EU: Commission still intent on reducing ‘wine lakes’

Most popular

Campari faces familiar troubles - analysis

Why 'disaster' is no hyperbole for French wine

COVID prompts spirits RTD tsunami - comment

How A-B InBev's Brito changed the drinks industry

Will 2020 see Campari Group back on the M&A hunt?


EU countries are becoming increasingly more aware of the need to dig up vines to drain Europe's "wine lakes" ending years of surplus.

A five year scheme, beginning in August 2008, winemakers will be encouraged to start grubbing up in an effort to mop up the current wine surplus by 2013.

Speaking yesterday (22 May), Portugal's Agriculture Minister Jaime Silva said: "We shouldn't be too dogmatic about the concept of grubbing up. We already have restructuring measures in place anyway."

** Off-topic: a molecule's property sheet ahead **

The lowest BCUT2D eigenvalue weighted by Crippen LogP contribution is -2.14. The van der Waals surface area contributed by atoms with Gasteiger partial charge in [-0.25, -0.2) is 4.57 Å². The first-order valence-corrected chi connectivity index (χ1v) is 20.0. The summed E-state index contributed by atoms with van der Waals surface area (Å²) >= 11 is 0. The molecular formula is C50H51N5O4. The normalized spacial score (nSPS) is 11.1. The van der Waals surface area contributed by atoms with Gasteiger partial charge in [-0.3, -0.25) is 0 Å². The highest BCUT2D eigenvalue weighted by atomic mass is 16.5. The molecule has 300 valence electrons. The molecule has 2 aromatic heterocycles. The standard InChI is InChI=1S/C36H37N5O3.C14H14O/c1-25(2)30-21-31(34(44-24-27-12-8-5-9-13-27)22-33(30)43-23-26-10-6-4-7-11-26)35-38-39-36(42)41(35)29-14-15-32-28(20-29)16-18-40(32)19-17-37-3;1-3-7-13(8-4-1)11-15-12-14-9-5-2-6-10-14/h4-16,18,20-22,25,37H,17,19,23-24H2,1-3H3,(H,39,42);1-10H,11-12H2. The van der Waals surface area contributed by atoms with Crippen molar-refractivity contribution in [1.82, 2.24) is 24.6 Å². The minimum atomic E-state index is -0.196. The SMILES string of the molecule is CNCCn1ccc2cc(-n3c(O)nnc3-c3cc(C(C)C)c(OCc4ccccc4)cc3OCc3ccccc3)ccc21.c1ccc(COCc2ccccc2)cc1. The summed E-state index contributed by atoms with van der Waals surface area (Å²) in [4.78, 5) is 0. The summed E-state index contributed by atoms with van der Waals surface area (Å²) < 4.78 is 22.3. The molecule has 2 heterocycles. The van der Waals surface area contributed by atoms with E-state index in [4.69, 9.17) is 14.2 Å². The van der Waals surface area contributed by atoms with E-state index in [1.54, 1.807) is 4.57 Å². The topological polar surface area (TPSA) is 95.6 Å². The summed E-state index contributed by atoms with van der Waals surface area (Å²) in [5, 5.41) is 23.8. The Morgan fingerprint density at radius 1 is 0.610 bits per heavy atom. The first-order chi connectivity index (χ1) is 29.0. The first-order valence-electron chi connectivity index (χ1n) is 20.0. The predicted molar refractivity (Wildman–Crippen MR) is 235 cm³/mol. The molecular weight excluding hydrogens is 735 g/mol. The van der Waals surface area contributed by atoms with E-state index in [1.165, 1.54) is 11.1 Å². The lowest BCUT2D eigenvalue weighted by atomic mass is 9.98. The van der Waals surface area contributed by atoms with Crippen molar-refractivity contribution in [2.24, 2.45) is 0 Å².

A previous draft plan by EU Agriculture Commissioner Mariann Fischer Boehl had winemakers apprehensive when it called for removing 400,000 hectares of the EU's 3.4m hectares under vines.

After intensive lobbying this figure was brought down to 200,000 hectares.
Silver said: "When they talked about 400,000 hectares, I really wasn't keen. There are vines of bad quality and we need to find a solution."

Sectors: Wine

Related Content

Comment - The Grubby EU Row over Grubbing Up

Comment - The Grubby EU Row over Grubbing Up...

Comment - Wine - Losh's Chris-tal Ball

Comment - Wine - Losh's Chris-tal Ball...

Comment - Wine - EU to Uncork a Vine Old Mess

Comment - Wine - EU to Uncork a Vine Old Mess...

The Losh Cause – Spanish wine in flux

The Losh Cause – Spanish wine in flux...

Oops! This article is copy protected.

Why can’t I copy the text on this page?

The ability to copy articles is specially reserved for people who are part of a group membership.

How do I become a group member?

To find out how you and your team can copy and share articles and save money as part of a group membership call Sean Clinton on
+44 (0)1527 573 736 or complete this form..

Forgot your password?